When designing materials for Video Japanese the project team took into account previously tried and proven ways of using video in the language classroom. Many successful strategies for using video come from the field of teaching and learning English as a foreign language. McGovern (1983) offers excellent practical advice to work from. 11m integration of skills, identified by Jane Willis (1983) as essential for effective use of video in the classroom, is one of the fundamentals in teaching English as a foreign language. Research in this field shows that in order to make the best use of video teachers and students need to work through three stages, all of which require a combination of language skills. The three stages can be termed previewing, viewing and post-viewing.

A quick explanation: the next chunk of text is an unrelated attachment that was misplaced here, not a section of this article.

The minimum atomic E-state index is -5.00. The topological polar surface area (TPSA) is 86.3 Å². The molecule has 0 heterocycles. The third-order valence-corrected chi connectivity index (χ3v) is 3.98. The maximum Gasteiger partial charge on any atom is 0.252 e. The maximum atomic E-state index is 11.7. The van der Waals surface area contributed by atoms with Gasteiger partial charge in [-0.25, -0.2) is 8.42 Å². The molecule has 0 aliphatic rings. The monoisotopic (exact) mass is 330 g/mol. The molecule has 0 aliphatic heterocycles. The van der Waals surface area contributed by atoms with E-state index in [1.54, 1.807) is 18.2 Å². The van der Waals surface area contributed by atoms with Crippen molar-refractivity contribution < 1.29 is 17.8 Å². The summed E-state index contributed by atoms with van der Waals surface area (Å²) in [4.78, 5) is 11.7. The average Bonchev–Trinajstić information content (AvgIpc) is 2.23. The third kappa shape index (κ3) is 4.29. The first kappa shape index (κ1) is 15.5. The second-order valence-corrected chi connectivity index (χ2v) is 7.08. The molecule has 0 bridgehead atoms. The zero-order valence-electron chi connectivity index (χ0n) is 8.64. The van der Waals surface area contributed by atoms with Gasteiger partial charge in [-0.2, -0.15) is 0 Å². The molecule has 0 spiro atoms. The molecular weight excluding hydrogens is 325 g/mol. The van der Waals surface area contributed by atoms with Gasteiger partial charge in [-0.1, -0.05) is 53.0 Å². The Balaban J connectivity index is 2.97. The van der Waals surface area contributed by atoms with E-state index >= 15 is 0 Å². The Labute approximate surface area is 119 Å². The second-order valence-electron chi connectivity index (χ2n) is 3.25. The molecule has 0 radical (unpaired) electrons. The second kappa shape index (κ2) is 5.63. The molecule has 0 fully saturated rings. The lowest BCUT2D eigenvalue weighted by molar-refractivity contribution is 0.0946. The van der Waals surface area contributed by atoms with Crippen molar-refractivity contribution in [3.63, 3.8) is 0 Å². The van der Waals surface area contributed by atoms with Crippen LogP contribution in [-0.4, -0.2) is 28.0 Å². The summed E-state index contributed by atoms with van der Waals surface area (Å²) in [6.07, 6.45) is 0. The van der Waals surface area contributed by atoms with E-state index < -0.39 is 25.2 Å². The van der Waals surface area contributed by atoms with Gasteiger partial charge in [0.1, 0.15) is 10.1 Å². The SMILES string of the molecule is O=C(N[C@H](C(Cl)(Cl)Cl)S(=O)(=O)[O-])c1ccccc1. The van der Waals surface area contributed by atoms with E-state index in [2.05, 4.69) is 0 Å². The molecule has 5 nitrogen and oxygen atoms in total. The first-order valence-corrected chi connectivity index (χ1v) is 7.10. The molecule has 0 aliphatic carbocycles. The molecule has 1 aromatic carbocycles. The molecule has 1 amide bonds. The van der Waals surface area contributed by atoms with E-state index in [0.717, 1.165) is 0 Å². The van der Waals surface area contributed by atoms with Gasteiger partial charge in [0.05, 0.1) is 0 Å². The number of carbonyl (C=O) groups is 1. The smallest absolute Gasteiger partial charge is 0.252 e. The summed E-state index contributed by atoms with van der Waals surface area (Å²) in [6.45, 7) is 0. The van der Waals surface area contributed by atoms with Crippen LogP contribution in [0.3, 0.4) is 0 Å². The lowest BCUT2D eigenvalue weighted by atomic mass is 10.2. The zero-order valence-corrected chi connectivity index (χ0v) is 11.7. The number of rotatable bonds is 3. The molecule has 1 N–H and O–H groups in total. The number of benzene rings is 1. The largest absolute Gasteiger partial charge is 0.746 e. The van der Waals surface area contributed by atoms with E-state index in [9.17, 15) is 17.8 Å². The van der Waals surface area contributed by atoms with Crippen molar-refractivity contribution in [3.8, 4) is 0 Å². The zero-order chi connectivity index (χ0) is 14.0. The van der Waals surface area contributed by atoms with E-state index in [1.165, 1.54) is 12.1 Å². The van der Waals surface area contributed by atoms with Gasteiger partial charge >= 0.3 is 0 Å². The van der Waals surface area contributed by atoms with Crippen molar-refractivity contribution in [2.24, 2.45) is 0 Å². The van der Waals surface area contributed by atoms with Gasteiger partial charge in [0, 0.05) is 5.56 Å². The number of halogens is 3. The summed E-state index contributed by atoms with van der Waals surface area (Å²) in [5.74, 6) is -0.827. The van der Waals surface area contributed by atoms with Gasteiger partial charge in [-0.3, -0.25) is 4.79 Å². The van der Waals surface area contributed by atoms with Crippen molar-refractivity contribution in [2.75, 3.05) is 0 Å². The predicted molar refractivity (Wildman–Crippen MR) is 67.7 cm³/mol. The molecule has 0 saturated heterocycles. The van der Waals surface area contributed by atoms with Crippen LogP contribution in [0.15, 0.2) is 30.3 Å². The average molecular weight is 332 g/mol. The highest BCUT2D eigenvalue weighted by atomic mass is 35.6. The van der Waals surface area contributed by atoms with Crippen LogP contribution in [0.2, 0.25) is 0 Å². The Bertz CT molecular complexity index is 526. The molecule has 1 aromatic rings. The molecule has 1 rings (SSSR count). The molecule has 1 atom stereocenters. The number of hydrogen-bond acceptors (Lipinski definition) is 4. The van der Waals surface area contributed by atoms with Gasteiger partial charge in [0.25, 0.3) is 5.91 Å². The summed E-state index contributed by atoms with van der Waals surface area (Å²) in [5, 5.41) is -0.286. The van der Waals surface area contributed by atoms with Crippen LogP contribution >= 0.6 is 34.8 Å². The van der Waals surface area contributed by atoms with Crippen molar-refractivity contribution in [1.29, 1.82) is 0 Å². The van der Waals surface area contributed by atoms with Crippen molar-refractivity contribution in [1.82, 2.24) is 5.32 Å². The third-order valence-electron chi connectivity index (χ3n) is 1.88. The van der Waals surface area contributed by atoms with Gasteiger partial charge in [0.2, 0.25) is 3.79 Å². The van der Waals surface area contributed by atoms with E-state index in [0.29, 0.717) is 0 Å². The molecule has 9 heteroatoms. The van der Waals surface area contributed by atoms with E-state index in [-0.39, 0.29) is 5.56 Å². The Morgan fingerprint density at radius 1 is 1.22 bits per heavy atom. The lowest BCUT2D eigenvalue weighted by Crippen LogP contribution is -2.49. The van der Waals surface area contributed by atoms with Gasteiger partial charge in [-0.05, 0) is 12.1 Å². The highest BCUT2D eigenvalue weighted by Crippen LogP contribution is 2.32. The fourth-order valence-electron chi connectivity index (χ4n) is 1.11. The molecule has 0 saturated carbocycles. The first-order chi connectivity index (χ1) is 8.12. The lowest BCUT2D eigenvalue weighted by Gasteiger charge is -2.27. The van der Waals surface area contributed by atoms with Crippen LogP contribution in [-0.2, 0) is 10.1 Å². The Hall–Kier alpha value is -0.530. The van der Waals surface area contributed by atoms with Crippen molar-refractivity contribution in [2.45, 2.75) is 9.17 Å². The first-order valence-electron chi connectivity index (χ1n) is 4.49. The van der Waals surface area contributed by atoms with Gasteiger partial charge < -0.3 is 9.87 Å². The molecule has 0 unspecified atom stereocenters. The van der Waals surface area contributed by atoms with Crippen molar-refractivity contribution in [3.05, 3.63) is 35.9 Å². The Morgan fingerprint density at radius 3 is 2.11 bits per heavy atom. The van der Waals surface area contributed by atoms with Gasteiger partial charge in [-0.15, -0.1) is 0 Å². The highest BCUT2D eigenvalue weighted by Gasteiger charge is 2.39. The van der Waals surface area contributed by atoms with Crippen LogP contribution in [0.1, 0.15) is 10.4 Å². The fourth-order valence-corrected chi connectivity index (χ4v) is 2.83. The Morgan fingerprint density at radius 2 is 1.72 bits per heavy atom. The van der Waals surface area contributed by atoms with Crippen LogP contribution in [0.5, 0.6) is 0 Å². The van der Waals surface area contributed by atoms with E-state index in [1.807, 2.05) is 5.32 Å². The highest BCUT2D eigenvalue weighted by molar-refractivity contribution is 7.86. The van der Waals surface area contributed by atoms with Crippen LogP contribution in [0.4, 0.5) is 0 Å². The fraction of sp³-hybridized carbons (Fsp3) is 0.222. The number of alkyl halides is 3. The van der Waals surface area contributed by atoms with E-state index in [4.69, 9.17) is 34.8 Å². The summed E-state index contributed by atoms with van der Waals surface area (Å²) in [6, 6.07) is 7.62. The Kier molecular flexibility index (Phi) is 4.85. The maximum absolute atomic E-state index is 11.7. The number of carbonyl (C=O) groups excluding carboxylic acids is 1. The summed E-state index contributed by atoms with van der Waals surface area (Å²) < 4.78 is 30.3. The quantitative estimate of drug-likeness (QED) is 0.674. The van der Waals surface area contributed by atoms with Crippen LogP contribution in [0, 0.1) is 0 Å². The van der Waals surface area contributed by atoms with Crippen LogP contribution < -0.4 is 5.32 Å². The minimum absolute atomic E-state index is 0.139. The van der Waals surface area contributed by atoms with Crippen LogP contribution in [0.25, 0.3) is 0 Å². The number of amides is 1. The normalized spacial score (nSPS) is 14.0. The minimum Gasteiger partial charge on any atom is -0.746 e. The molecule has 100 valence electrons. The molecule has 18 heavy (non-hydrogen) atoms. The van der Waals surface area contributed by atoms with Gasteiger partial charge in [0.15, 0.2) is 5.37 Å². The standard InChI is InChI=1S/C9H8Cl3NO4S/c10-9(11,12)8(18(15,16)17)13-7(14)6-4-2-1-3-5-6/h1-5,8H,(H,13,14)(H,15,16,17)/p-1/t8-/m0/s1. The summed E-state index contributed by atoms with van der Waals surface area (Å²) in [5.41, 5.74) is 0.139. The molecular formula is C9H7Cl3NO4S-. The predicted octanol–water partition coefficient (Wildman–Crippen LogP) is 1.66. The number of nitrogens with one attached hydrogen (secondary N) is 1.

Previewing means 'setting the scene' for the listening and viewing task, encouraging students to focus on the situation in which a given video sequence occurs. Previewing tasks help students to 'narrow down' the field of possibilities in terms of setting language and behaviour thus allowing them to begin to predict the type of language and activities they can expect to hear and see. In this way the listening and viewing task is made slightly easier and students are more likely to complete the required activities successfully.

Another technique often utilised at the previewing stage is prediction. Prediction simply means encouraging students to make guesses about the activities, characters and/or language they are about to see and hear during the video sequence. Prediction activities help students to improve their listening skills and can be used to highlight new language or focus on or revise language items already taught.